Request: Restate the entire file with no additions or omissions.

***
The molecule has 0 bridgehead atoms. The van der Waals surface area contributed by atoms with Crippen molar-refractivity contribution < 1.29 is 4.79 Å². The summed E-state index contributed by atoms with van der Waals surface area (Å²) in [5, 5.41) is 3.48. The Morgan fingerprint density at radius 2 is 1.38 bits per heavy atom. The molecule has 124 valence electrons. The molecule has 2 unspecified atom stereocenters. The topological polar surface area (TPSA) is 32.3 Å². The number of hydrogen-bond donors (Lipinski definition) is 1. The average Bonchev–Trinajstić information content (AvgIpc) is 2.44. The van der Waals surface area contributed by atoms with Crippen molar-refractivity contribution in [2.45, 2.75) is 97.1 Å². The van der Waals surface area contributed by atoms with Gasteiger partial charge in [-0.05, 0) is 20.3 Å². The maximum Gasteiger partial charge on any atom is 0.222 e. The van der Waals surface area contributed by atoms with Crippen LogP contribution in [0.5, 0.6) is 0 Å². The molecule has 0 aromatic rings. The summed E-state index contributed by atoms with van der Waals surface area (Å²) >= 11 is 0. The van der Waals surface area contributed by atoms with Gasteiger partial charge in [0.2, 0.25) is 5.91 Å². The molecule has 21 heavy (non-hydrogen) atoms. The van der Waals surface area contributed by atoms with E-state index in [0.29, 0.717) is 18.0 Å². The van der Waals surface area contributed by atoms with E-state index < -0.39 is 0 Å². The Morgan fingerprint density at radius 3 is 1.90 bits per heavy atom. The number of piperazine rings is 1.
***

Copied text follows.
The molecule has 0 bridgehead atoms. The van der Waals surface area contributed by atoms with Crippen molar-refractivity contribution < 1.29 is 4.79 Å². The summed E-state index contributed by atoms with van der Waals surface area (Å²) in [5, 5.41) is 3.48. The Morgan fingerprint density at radius 2 is 1.38 bits per heavy atom. The molecule has 124 valence electrons. The molecule has 2 unspecified atom stereocenters. The topological polar surface area (TPSA) is 32.3 Å². The number of hydrogen-bond donors (Lipinski definition) is 1. The average Bonchev–Trinajstić information content (AvgIpc) is 2.44. The van der Waals surface area contributed by atoms with Crippen molar-refractivity contribution in [2.45, 2.75) is 97.1 Å². The van der Waals surface area contributed by atoms with Gasteiger partial charge in [-0.05, 0) is 20.3 Å². The maximum Gasteiger partial charge on any atom is 0.222 e. The van der Waals surface area contributed by atoms with Crippen LogP contribution in [0.5, 0.6) is 0 Å². The molecule has 0 aromatic rings. The summed E-state index contributed by atoms with van der Waals surface area (Å²) >= 11 is 0. The van der Waals surface area contributed by atoms with Gasteiger partial charge in [0.2, 0.25) is 5.91 Å². The molecule has 21 heavy (non-hydrogen) atoms. The van der Waals surface area contributed by atoms with E-state index in [0.29, 0.717) is 18.0 Å². The van der Waals surface area contributed by atoms with E-state index < -0.39 is 0 Å². The Morgan fingerprint density at radius 3 is 1.90 bits per heavy atom. The number of piperazine rings is 1.